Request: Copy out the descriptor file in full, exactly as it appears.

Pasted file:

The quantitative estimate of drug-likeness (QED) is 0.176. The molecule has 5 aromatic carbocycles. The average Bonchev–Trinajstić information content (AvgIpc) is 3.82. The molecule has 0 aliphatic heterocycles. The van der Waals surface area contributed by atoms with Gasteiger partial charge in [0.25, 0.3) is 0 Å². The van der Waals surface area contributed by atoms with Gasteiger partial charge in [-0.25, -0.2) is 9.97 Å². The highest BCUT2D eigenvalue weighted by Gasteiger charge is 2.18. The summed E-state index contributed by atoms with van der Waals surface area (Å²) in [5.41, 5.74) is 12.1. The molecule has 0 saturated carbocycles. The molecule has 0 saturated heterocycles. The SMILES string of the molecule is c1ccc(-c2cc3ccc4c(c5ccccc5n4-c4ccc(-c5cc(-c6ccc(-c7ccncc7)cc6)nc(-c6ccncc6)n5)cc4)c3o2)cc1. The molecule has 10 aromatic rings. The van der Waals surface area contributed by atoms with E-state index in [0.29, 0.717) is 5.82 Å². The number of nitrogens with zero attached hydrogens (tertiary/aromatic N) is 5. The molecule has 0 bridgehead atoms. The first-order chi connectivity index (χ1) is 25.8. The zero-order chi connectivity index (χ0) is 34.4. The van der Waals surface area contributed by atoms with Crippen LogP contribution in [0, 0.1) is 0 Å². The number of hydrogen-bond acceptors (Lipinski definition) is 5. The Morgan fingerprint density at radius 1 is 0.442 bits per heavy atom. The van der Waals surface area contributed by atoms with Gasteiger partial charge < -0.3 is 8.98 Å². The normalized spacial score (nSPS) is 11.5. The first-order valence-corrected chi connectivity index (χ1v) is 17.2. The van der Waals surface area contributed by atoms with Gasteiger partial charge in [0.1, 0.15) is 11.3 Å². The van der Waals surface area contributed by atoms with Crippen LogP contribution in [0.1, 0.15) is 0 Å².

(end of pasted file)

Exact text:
The quantitative estimate of drug-likeness (QED) is 0.176. The molecule has 5 aromatic carbocycles. The average Bonchev–Trinajstić information content (AvgIpc) is 3.82. The molecule has 0 aliphatic heterocycles. The van der Waals surface area contributed by atoms with Gasteiger partial charge in [0.25, 0.3) is 0 Å². The van der Waals surface area contributed by atoms with Gasteiger partial charge in [-0.25, -0.2) is 9.97 Å². The highest BCUT2D eigenvalue weighted by Gasteiger charge is 2.18. The summed E-state index contributed by atoms with van der Waals surface area (Å²) in [5.41, 5.74) is 12.1. The molecule has 0 saturated carbocycles. The molecule has 0 saturated heterocycles. The SMILES string of the molecule is c1ccc(-c2cc3ccc4c(c5ccccc5n4-c4ccc(-c5cc(-c6ccc(-c7ccncc7)cc6)nc(-c6ccncc6)n5)cc4)c3o2)cc1. The molecule has 10 aromatic rings. The van der Waals surface area contributed by atoms with E-state index in [0.29, 0.717) is 5.82 Å². The number of nitrogens with zero attached hydrogens (tertiary/aromatic N) is 5. The molecule has 0 bridgehead atoms. The first-order chi connectivity index (χ1) is 25.8. The zero-order chi connectivity index (χ0) is 34.4. The van der Waals surface area contributed by atoms with Crippen LogP contribution in [0, 0.1) is 0 Å². The number of hydrogen-bond acceptors (Lipinski definition) is 5. The Morgan fingerprint density at radius 1 is 0.442 bits per heavy atom. The van der Waals surface area contributed by atoms with Gasteiger partial charge < -0.3 is 8.98 Å². The normalized spacial score (nSPS) is 11.5. The first-order valence-corrected chi connectivity index (χ1v) is 17.2. The van der Waals surface area contributed by atoms with Gasteiger partial charge in [0.1, 0.15) is 11.3 Å². The van der Waals surface area contributed by atoms with Crippen LogP contribution in [0.1, 0.15) is 0 Å².